Functional diagnostic imaging in epilepsy Functional diagnostic imaging in epilepsy Functional diagnostic imaging in epilepsy Corabian P, Hailey D Record Status This is a bibliographic record of a published health technology assessment from a member of INAHTA. No evaluation of the quality of this assessment has been made for the HTA database. Citation Corabian P, Hailey D. Functional diagnostic imaging in epilepsy. Edmonton: Alberta Heritage Foundation for Medical Research (AHFMR). AHFMR HTA (...) Report 10. 1998 Authors' objectives To assess the role of high cost functional diagnostic imaging in routine management of refractory epilepsy. The technologies considered were positron emission tomography (PET), magnetic resonance spectroscopy (MRS), functional magnetic resonance imaging (fMRI) and magnetoencephalography (MEG) when used with MRI as magnetic source imaging (MSI). Authors' conclusions Of the functional diagnostic imaging methods considered, only PET has a potential place in routine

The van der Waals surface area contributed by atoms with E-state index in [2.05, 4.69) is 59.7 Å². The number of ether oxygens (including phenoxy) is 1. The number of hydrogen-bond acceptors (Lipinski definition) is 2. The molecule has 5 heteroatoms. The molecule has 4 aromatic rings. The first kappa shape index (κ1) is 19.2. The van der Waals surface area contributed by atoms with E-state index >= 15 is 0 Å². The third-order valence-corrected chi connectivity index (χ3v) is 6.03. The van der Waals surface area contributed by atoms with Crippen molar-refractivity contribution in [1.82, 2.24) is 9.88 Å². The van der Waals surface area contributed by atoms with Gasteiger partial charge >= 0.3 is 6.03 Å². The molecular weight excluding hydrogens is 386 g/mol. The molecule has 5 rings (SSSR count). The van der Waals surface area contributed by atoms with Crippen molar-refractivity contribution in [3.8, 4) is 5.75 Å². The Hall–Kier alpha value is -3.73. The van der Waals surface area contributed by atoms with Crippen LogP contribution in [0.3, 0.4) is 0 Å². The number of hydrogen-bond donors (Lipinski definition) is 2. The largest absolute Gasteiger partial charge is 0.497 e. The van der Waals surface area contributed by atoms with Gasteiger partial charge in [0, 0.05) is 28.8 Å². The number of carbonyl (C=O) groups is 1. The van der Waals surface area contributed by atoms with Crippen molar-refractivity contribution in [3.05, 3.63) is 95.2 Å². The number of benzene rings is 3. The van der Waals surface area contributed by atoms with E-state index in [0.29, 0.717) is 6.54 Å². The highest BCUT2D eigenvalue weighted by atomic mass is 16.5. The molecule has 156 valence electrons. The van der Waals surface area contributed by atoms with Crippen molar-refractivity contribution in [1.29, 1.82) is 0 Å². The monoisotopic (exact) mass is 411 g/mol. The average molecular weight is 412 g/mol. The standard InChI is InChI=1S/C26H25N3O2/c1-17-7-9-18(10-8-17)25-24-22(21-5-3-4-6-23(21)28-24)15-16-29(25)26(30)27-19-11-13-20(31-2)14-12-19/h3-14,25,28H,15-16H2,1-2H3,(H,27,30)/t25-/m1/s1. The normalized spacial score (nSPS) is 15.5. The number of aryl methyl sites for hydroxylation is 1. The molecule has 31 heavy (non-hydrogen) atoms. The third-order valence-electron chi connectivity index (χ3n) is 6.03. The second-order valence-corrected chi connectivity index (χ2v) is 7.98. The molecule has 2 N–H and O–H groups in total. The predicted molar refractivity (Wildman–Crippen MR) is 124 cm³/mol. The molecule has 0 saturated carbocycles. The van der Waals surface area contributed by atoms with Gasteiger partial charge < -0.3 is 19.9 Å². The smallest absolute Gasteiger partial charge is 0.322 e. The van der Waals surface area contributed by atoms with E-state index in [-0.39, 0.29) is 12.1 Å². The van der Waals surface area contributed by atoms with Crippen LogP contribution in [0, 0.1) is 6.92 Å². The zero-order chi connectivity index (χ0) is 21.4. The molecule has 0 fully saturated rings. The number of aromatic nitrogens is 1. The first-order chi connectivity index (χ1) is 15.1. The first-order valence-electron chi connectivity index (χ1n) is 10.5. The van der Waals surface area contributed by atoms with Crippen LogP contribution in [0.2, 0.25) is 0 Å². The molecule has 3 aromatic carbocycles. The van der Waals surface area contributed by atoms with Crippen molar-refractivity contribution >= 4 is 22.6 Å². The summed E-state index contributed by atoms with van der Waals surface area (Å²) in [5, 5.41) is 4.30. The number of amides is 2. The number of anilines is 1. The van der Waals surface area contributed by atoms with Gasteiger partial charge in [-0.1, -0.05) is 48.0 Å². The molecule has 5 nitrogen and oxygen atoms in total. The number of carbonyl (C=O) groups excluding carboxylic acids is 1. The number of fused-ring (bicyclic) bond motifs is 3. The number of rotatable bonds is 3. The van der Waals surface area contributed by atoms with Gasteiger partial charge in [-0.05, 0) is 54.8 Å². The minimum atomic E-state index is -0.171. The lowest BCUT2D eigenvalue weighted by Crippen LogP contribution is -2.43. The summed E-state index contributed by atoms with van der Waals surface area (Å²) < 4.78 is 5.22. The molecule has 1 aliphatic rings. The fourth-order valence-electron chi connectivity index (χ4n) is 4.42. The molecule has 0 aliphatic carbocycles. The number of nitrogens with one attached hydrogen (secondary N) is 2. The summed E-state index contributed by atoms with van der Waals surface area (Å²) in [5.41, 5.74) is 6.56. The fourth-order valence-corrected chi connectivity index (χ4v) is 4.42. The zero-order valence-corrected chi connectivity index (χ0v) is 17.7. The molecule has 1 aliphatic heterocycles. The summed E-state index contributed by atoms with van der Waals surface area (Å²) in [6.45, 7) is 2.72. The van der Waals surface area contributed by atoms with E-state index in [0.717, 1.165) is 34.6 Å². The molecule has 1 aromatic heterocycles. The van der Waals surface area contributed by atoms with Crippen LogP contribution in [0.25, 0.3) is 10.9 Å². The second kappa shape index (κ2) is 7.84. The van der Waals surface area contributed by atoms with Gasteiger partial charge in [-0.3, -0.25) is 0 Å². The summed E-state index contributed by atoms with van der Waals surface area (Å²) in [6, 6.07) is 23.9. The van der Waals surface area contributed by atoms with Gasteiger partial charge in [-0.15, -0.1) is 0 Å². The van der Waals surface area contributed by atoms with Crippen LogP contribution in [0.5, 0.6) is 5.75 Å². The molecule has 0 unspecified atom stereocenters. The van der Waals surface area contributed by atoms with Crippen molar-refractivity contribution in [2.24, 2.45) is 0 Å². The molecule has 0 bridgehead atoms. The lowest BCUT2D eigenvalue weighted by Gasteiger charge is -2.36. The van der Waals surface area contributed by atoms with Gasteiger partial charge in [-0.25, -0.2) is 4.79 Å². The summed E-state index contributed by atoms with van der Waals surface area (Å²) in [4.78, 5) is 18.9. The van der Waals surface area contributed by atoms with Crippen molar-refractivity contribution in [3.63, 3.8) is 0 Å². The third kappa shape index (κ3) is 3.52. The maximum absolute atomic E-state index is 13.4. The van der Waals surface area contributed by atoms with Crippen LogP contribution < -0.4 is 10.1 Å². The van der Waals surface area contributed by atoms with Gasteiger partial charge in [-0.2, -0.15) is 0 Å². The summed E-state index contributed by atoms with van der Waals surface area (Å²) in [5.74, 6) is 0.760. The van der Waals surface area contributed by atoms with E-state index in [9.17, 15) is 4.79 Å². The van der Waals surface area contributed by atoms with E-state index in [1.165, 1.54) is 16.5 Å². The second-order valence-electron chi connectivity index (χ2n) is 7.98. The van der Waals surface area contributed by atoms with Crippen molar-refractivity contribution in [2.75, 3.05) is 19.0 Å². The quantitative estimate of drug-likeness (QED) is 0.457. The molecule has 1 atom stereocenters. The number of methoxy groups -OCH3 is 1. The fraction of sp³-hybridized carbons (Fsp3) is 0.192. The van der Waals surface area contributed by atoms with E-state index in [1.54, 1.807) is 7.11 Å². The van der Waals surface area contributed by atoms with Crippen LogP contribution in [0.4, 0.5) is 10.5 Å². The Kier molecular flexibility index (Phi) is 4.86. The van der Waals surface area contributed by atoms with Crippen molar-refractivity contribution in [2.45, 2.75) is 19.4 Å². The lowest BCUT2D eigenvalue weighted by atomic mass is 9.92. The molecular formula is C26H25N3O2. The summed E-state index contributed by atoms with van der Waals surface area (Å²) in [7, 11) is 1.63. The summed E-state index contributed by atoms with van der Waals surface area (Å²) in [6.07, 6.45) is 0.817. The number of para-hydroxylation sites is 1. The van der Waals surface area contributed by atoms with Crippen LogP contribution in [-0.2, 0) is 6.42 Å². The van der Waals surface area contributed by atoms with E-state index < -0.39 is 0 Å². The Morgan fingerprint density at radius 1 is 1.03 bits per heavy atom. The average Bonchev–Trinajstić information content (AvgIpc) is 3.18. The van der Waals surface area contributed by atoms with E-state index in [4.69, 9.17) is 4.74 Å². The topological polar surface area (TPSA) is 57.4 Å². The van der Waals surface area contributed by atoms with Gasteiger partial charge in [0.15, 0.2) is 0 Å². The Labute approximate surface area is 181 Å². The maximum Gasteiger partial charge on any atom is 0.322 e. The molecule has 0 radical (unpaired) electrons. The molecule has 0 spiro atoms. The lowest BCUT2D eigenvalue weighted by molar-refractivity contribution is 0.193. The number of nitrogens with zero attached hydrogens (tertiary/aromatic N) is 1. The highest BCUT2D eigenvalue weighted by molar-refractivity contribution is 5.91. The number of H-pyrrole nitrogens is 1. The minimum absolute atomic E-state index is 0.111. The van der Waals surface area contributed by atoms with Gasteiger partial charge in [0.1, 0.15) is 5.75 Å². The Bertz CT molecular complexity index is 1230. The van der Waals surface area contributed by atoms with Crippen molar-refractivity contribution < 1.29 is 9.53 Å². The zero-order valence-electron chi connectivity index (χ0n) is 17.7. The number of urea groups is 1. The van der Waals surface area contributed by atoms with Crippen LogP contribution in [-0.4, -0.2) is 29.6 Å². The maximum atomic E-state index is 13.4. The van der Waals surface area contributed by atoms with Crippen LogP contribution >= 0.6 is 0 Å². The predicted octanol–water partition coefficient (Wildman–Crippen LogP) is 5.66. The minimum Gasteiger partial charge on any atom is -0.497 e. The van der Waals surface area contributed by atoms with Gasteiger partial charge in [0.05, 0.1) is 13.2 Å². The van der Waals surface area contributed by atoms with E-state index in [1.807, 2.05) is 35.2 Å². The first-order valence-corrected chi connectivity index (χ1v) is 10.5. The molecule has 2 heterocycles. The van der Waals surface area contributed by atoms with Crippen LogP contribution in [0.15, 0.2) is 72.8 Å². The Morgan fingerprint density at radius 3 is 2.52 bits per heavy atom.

to reduce frequency of partial-onset seizures, refractory to anti-epileptic medication, in adolescents and adults who are not suitable candidates for epilepsy surgery or who have failed to improve following surgery. The technology provides an alternative approach to treatment of individuals for whom other management options are poor. Results from small observational studies suggest that the therapeutic effect of VNS appears to be better and is achieved more rapidly in children than in adults. Final (...) Vagus nerve stimulation for refractory epilepsy Vagus nerve stimulation for refractory epilepsy Vagus nerve stimulation for refractory epilepsy Alberta Heritage Foundation for Medical Research Record Status This is a bibliographic record of a published health technology assessment from a member of INAHTA. No evaluation of the quality of this assessment has been made for the HTA database. Citation Alberta Heritage Foundation for Medical Research. Vagus nerve stimulation for refractory epilepsy